Keywords: bond-slip relation, bond strength, geopolymer concrete, pull-out test

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1611 Geopolymer Concrete: A Review of Properties, Applications and Limitations

Authors: Abbas Ahmed Albu Shaqraa

Abstract:

The concept of a safe environment and low greenhouse gas emissions is a common concern especially in the construction industry. The produced carbon dioxide (CO2) emissions are nearly a ton in producing only one ton of Portland cement, which is the primary ingredient of concrete. Current studies had investigated the utilization of several waste materials in producing a cement free concrete. The geopolymer concrete is a green material that results from the reaction of aluminosilicate material with an alkaline liquid. A summary of several recent researches in geopolymer concrete will be presented in this manuscript. In addition, the offered presented review considers the use of several waste materials including fly ash, granulated blast furnace slag, cement kiln dust, kaolin, metakaolin, and limestone powder as binding materials in making geopolymer concrete. Moreover, the mechanical, chemical and thermal properties of geopolymer concrete will be reviewed. In addition, the geopolymer concrete applications and limitations will be discussed as well. The results showed a high early compressive strength gain in geopolymer concrete when dry- heating or steam curing was performed. Also, it was stated that the outstanding acidic resistance of the geopolymer concrete made it possible to be used where the ordinary Portland cement concrete was doubtable. Thus, the commercial geopolymer concrete pipes were favored for sewer system in case of high acidic conditions. Furthermore, it was reported that the geopolymer concrete could stand up to 1200 °C in fire without losing its strength integrity whereas the Portland cement concrete was losing its function upon heating to some 100s °C only. However, the geopolymer concrete still considered as an emerging field and occupied mainly by the precast industries.

Keywords: geopolymer concrete, Portland cement concrete, alkaline liquid, compressive strength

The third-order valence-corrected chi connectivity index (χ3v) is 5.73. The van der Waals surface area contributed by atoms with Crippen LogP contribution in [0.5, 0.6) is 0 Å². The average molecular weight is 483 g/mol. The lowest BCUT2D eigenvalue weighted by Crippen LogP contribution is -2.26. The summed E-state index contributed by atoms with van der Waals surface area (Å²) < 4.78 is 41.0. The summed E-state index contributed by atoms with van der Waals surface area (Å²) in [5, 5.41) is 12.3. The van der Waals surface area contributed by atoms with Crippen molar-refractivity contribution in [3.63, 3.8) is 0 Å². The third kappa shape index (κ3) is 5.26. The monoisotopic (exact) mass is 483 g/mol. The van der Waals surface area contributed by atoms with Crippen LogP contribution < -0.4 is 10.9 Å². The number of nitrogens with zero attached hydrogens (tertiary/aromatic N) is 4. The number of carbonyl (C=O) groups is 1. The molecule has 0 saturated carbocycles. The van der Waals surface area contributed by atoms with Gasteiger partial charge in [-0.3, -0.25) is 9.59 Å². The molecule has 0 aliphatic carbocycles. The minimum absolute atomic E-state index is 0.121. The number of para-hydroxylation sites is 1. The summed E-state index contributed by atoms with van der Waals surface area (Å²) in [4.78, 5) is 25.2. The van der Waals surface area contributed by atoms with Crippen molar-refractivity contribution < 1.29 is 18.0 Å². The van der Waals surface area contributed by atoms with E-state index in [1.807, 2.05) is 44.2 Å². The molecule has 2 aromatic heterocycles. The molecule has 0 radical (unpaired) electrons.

Procedia PDF Downloads 143
1610 Process Modified Geopolymer Concrete: A Sustainable Material for Green Construction Technology

Authors: Dibyendu Adak, Saroj Mandal

Abstract:

The fly ash based geopolymer concrete generally requires heat activation after casting, which has been considered as an important limitation for its practical application. Such limitation can be overcome by a modification in the process at the time of mixing of ingredients (fly and activator fluid) for geopolymer concrete so that curing can be made at ambient temperature. This process modified geopolymer concrete shows an appreciable improvement in structural performance compared to conventional heat cured geopolymer concrete and control cement concrete. The improved durability performance based on water absorption, sulphate test, and RCPT is also noted. The microstructural properties analyzed through Field Emission Scanning Electron Microscope (FESEM) with Energy Dispersive X-ray Spectroscopy (EDS) and X-ray Diffraction (XRD) techniques show the better interaction of fly ash and activator solution at early ages for the process modified geopolymer concrete. This accelerates the transformation of the amorphous phase of fly ash to the crystalline phase.

Keywords: fly ash, geopolymer concrete, process modification, structural properties, durability, micro-structures

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1609 Investigating the Mechanical Properties of Geopolymer Concrete Containing Microencapsulated Phase Change Materials

Authors: Shima Pilehvar, Vinh Duy Cao, Anna M. Szczotok, Anna-Lena Kjøniksen